Today, an unexpected student of medicine. The University of Houston's College of Engineering presents this series about the machines that make our civilization run, and the people whose ingenuity created them.
The year London was devastated by fire, 1666, Christopher Wren was a thirty-four-year-old astronomy professor at Oxford -- not in architecture for which he's famous, but in astronomy. Wren did become a major rebuilder of that burned-out city. But, before the fire, he was one of England's leading scientists.
Wren was also a prodigy. Even before he entered Oxford University at the age of fourteen, he began inventing scientific instruments, and he produced a stunning array of measuring devices. At twenty-one, Wren joined the astronomy faculty at Oxford, and by twenty-nine he was given the Savilian Professorship there. He brought to astronomy a brilliant talent for the use of geometry -- so much so that Newton called him a leading geometer of the day.
Wren's interest in architecture and city planning began shortly before the Great Fire, and his great architectural output followed it. But it was during those years before the Fire that Wren-the-scientist blossomed. And least known of Wren's vast scientific contribution was his early work in medicine.
We generally hear so little of Wren's scientific work because he showed remarkably little instinct for scientific fame. He didn't patent his work. He didn't even seek credit for it. When Christiaan Huygens beat him to the publication of an explanation of Saturn's rings, Wren simply said, "I was so fond of the neatness of it ... that I loved it beyond [my own invention]."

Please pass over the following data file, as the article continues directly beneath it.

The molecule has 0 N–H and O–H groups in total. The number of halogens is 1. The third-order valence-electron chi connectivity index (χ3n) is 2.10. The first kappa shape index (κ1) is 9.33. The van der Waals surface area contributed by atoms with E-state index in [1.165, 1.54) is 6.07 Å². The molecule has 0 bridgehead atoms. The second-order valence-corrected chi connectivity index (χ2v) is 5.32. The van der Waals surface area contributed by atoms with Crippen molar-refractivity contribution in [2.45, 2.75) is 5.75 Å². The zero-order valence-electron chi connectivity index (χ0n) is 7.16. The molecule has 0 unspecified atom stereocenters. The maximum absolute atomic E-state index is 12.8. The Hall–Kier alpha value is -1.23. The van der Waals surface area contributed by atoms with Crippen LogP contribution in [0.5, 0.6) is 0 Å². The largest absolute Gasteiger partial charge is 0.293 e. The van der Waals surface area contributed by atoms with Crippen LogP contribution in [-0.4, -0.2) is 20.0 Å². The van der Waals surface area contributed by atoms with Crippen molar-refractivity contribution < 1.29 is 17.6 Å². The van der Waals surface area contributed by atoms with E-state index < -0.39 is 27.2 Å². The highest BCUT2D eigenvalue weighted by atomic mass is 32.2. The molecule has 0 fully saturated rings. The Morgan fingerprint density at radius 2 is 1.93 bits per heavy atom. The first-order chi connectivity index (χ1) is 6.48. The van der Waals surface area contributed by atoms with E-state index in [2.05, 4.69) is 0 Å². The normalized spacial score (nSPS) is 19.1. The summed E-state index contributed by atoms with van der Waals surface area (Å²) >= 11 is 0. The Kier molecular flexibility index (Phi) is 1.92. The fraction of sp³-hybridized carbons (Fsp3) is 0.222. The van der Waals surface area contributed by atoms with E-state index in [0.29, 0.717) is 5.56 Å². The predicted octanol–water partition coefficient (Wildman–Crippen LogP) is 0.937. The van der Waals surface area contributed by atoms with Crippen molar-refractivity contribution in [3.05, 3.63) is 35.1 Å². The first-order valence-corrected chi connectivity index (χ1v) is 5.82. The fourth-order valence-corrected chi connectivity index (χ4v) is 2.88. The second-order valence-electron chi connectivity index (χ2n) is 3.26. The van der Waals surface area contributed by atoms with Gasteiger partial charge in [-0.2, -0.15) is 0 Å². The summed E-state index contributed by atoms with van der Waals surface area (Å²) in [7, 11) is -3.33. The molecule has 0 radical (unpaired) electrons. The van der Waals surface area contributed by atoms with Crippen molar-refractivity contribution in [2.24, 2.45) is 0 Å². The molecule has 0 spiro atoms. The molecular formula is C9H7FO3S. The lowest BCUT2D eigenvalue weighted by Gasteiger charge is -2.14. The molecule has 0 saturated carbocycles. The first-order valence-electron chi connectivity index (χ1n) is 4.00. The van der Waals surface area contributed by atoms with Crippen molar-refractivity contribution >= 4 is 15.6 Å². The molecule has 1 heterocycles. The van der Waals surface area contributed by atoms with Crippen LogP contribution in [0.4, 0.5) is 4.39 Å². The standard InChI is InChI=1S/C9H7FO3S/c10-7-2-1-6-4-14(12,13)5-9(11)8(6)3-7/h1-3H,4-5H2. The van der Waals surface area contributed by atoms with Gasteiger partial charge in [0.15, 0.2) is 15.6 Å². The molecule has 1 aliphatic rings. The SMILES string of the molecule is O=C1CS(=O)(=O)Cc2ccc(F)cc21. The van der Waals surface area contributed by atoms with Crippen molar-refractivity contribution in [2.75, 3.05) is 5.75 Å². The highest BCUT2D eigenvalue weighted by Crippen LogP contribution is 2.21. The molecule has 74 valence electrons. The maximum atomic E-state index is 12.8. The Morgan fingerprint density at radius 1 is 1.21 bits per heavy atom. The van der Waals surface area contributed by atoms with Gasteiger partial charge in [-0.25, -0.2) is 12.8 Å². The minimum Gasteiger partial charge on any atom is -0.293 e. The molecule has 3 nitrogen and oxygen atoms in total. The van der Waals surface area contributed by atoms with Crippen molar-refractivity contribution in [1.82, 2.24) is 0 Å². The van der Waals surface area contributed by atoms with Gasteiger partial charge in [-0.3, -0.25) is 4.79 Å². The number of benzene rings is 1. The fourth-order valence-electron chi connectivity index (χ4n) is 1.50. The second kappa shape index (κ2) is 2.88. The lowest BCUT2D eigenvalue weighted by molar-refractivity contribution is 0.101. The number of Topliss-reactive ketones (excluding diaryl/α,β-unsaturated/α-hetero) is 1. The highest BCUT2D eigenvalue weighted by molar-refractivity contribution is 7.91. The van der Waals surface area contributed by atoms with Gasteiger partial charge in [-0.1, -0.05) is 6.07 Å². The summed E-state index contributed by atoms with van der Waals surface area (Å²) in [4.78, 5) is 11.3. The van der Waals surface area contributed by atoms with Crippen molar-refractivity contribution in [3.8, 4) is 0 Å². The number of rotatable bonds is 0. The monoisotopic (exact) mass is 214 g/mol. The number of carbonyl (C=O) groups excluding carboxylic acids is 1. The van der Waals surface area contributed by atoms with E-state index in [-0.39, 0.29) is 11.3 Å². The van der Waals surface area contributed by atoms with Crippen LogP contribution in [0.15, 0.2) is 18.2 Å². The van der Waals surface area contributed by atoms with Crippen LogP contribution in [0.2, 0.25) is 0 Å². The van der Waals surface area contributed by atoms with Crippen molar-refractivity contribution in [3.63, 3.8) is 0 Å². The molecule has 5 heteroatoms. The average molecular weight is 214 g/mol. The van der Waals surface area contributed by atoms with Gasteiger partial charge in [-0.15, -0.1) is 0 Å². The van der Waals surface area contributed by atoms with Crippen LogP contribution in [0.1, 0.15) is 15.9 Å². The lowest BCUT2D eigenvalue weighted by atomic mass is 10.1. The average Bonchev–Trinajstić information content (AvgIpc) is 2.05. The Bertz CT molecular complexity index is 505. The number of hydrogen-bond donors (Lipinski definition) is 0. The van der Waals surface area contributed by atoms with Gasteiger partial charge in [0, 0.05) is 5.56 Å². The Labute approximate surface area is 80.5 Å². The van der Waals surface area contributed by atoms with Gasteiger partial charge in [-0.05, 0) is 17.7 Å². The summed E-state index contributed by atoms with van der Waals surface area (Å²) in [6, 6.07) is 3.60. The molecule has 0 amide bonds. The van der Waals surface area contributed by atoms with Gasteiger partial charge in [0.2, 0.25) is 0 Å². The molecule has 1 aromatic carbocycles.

Wren was only fifteen when he began assisting a medical professor with his dissections. And he kept working in medicine until the Great Fire. One of his many accomplishments was that he may've been first to inject medicine intravenously. What he did was make a dog drunk by injecting wine into its vein. That doesn't impress us until we realize that Harvey had only recently explained that blood circulates. The idea that blood was the vehicle for narcotics and nutrients was completely alien in Wren's time.
In his inaugural lecture as a professor, Wren argued that we wouldn't learn to use medicines by studying Hippocrates' aphorisms. Rather, we should study the history of the diseases themselves. That too is something we take as axiomatic today.
There's strong evidence that it was Wren who provided a great many of the advances in brain surgery credited to a doctor named Thomas Willis. Neurosurgeon and historian John Fulton of Yale University credited Wren with having discovered the importance of antiseptic agents, over two hundred years before Lister.
Then the Fire! And Wren became the architect of his age. He built St. Paul's Cathedral and fifty other London churches. We forget his hospitals, whose design flowed from medical knowledge. We forget the science that he pursued for its own sake. Wren was that rare person, without any real competition, who constantly expressed the beauty of ideas in stone, in brass -- and even in flesh and blood.
I'm John Lienhard, at the University of Houston, where we're interested in the way inventive minds work.
Gibson, W. C., The medical Interests of Christopher Wren. Some Aspects of Seventeenth-Century Medicine & Science, Los Angeles: UCLA, William Andrews Clark Memorial Library, 1969, Part II.
For an excellent short biography of Wren, see the following website:
One of Christopher Wren's drawings of the circle of
arteries in the human brain (done for Thomas Willis).